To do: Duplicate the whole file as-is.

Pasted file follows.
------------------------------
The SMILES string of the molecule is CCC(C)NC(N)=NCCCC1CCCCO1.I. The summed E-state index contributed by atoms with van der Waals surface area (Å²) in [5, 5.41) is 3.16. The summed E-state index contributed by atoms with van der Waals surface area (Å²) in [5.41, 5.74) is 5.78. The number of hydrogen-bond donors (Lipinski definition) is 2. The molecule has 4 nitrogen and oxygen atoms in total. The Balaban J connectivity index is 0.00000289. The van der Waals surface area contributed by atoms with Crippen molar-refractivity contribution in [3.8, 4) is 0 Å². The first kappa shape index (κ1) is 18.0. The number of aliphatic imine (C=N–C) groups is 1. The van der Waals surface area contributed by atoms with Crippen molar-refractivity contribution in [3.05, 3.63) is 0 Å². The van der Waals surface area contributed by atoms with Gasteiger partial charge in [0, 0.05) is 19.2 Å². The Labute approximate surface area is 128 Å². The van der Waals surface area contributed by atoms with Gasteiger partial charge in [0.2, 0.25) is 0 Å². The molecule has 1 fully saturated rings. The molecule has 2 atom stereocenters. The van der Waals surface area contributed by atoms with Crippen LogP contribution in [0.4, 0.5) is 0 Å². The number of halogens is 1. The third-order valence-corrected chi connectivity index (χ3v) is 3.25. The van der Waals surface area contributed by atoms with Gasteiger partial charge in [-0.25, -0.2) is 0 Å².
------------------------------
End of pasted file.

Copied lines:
The SMILES string of the molecule is CCC(C)NC(N)=NCCCC1CCCCO1.I. The summed E-state index contributed by atoms with van der Waals surface area (Å²) in [5, 5.41) is 3.16. The summed E-state index contributed by atoms with van der Waals surface area (Å²) in [5.41, 5.74) is 5.78. The number of hydrogen-bond donors (Lipinski definition) is 2. The molecule has 4 nitrogen and oxygen atoms in total. The Balaban J connectivity index is 0.00000289. The van der Waals surface area contributed by atoms with Crippen molar-refractivity contribution in [3.8, 4) is 0 Å². The first kappa shape index (κ1) is 18.0. The number of aliphatic imine (C=N–C) groups is 1. The van der Waals surface area contributed by atoms with Crippen molar-refractivity contribution in [3.05, 3.63) is 0 Å². The van der Waals surface area contributed by atoms with Gasteiger partial charge in [0, 0.05) is 19.2 Å². The Labute approximate surface area is 128 Å². The van der Waals surface area contributed by atoms with Gasteiger partial charge in [0.2, 0.25) is 0 Å². The molecule has 1 fully saturated rings. The molecule has 2 atom stereocenters. The van der Waals surface area contributed by atoms with Crippen LogP contribution in [0.4, 0.5) is 0 Å². The number of halogens is 1. The third-order valence-corrected chi connectivity index (χ3v) is 3.25. The van der Waals surface area contributed by atoms with Gasteiger partial charge in [-0.25, -0.2) is 0 Å².